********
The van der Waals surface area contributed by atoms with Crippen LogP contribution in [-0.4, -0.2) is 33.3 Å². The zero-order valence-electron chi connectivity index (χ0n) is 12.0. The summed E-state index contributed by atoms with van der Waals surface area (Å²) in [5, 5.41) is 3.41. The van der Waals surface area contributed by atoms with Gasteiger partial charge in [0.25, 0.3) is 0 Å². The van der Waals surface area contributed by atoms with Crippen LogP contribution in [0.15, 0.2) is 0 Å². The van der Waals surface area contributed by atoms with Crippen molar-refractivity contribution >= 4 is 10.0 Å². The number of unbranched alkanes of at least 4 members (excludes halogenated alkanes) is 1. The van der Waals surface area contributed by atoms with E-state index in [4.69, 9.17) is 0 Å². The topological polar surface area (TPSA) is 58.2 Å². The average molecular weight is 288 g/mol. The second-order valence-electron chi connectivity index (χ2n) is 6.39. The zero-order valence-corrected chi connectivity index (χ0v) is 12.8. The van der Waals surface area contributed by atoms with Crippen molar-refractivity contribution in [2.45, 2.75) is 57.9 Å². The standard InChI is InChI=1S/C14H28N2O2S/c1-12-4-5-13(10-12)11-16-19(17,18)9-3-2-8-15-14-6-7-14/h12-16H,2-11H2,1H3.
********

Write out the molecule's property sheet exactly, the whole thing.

The van der Waals surface area contributed by atoms with Crippen LogP contribution in [-0.4, -0.2) is 33.3 Å². The zero-order valence-electron chi connectivity index (χ0n) is 12.0. The summed E-state index contributed by atoms with van der Waals surface area (Å²) in [5, 5.41) is 3.41. The van der Waals surface area contributed by atoms with Gasteiger partial charge in [0.25, 0.3) is 0 Å². The van der Waals surface area contributed by atoms with Crippen LogP contribution in [0.15, 0.2) is 0 Å². The van der Waals surface area contributed by atoms with Crippen molar-refractivity contribution >= 4 is 10.0 Å². The number of unbranched alkanes of at least 4 members (excludes halogenated alkanes) is 1. The van der Waals surface area contributed by atoms with E-state index in [4.69, 9.17) is 0 Å². The topological polar surface area (TPSA) is 58.2 Å². The average molecular weight is 288 g/mol. The second-order valence-electron chi connectivity index (χ2n) is 6.39. The zero-order valence-corrected chi connectivity index (χ0v) is 12.8. The van der Waals surface area contributed by atoms with Crippen molar-refractivity contribution in [2.45, 2.75) is 57.9 Å². The standard InChI is InChI=1S/C14H28N2O2S/c1-12-4-5-13(10-12)11-16-19(17,18)9-3-2-8-15-14-6-7-14/h12-16H,2-11H2,1H3.